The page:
The Stench of Fear: Is There Good and Bad Timing for Vet Visits?

With exception of Roxy, our guys always loved going to the vet. Even Jasmine, with all the bad stuff she's gone through. She didn't like needles or thermometers but she loved seeing the vet (and staff). None of our guys were ever fearful of the vet's office, on the contrary, rushing us on the way in.

I can smell things you cannot see.

I never gave a second thought to timing considerations.

We'd typically go first thing in the morning for practical reasons such as urine analysis, or because we wanted to see the vet as soon as possible. Only for physical therapy we had afternoon or evening appointments.

It has never crossed my mind that something like that could matter.

Until Cookie's last appointment. We took her in for an integrative consultation to figure out the best way to get her liver happy. The appointment was at 4PM, almost at the end of the day.

The guys were excited to go in, as always. They were happy to see the vet, as always.

Then the technician walked in to draw Cookie's blood. Cookie took one look at her and started barking. The technician was surprised, "You don't want to be friends today?" They've met before and all was good and friendly in the past.

The vet asked me if Cookie was a sensitive girl.

"Yes," I answered, "she's quite sensitive, why?"

As it turned out, just before walking into our exam room, the technician was handling/restraining a dog who got attacked by some other dogs. The dog was out of his mind with fear and anxiety, spreading alarm pheromones all over.

Apparently, Cookie immediately picked up on that.

The technician offered some treats and Cookie stopped barking. However, didn't want to come anywhere near the technician nor she wanted to stay in the exam room all together.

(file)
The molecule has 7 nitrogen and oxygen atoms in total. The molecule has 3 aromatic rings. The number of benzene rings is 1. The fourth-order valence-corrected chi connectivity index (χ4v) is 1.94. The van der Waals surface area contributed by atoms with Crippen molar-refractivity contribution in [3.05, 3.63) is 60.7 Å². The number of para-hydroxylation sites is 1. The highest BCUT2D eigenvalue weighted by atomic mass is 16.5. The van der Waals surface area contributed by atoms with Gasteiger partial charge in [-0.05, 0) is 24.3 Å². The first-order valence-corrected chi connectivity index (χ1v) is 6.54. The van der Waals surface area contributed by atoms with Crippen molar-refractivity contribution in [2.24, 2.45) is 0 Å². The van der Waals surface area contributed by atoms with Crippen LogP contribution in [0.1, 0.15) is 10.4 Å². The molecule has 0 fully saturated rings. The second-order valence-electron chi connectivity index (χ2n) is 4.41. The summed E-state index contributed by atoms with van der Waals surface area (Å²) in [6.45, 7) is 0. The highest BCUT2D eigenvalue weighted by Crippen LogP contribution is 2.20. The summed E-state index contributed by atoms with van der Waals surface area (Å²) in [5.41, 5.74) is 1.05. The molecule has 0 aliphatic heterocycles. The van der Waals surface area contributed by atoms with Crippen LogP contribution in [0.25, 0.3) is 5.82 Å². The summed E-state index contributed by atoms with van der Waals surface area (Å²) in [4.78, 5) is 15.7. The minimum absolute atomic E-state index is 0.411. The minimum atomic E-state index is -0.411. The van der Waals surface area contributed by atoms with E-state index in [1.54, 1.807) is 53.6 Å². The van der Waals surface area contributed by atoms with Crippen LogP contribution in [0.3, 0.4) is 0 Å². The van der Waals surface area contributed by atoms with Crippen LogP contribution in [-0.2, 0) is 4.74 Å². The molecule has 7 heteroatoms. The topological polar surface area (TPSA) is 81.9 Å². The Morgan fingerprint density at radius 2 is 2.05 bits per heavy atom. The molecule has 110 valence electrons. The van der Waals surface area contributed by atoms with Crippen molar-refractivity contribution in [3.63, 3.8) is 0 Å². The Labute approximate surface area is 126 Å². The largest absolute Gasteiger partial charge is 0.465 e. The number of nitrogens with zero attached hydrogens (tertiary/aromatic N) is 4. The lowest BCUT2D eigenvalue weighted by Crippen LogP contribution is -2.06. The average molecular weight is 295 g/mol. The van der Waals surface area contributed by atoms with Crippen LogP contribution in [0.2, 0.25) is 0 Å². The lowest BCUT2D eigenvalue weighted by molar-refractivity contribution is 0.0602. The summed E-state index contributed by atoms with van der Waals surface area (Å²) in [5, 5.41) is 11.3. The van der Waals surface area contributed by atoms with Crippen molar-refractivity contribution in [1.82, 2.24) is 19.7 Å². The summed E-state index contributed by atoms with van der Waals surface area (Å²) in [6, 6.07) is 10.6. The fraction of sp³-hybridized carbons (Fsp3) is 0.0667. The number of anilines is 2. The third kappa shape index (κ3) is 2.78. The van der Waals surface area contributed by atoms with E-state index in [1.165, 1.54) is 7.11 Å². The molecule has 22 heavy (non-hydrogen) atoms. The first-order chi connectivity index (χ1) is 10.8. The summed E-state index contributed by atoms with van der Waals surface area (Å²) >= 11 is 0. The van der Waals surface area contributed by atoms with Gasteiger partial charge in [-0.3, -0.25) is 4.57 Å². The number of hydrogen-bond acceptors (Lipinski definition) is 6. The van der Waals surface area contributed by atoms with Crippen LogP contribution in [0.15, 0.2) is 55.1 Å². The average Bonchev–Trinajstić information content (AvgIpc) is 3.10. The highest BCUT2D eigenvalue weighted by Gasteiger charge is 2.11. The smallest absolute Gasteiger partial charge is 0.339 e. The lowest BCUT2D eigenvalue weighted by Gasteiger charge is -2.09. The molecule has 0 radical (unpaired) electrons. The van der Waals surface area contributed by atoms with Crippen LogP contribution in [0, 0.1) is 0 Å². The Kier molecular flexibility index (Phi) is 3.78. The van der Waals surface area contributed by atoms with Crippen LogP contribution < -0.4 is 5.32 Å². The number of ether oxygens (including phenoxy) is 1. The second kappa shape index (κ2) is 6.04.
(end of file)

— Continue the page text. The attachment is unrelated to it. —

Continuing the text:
All she wanted to do was to get out of there.

Even after the blood was drawn. The vet was doing her integrative exam and Cookie let her do it politely but her eyes were on the door.

We were going to discuss some stuff first before continuing with the exam but I asked whether all the hands-on stuff could be done right away. The discussion could wait until Cookie got to get our of there.

I have never seen her so unhappy about being anywhere.

Once the exam was done, hubby took Cookie away and the vet and I finished our discussions. It got me thinking. Cookie is a confident, happy girl but got completely thrown off by the scent of utter fear from the other dog.

Makes me think what happens to dogs who are already fearful or anxious.

How much more profound effect something like this would have on them, already expecting horrible things happening and then having the evidence of a dog in anguish right under their noses?

I realize these things are not happening all the time but I imagine that stress does accumulate through the day, leaving its traces everywhere.

From now own we'll stick to first appointments in the morning as much as possible.

What about you? Did you notice that afternoon appointments might inadvertently end up more stressful for your dog? Do you think it might be because of things that happened through the day and left their traces?

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  1. The time of day was never anything I considered. It could certainly affect a dog's mood though. I am going to try taking my dog to the vet in the morning next time to see if there are any changes.

    1. The later on in the day, the better chance of things having happened and leaving their "traces" in the place as it seems. It was certainly the case with Cookie during the last appointment. Never saw her that unhappy at the vet.

  2. Not so much vets because Mr. N hates the vet no matter what time it is but I noticed that when we had training classes at the humane society, he was over the top reactive. He's pretty sensitive and the classes are held right by intake and the vet there. I think he can smell the fear and anxiety.

    1. They certainly "know" things about which we have no idea and react to them.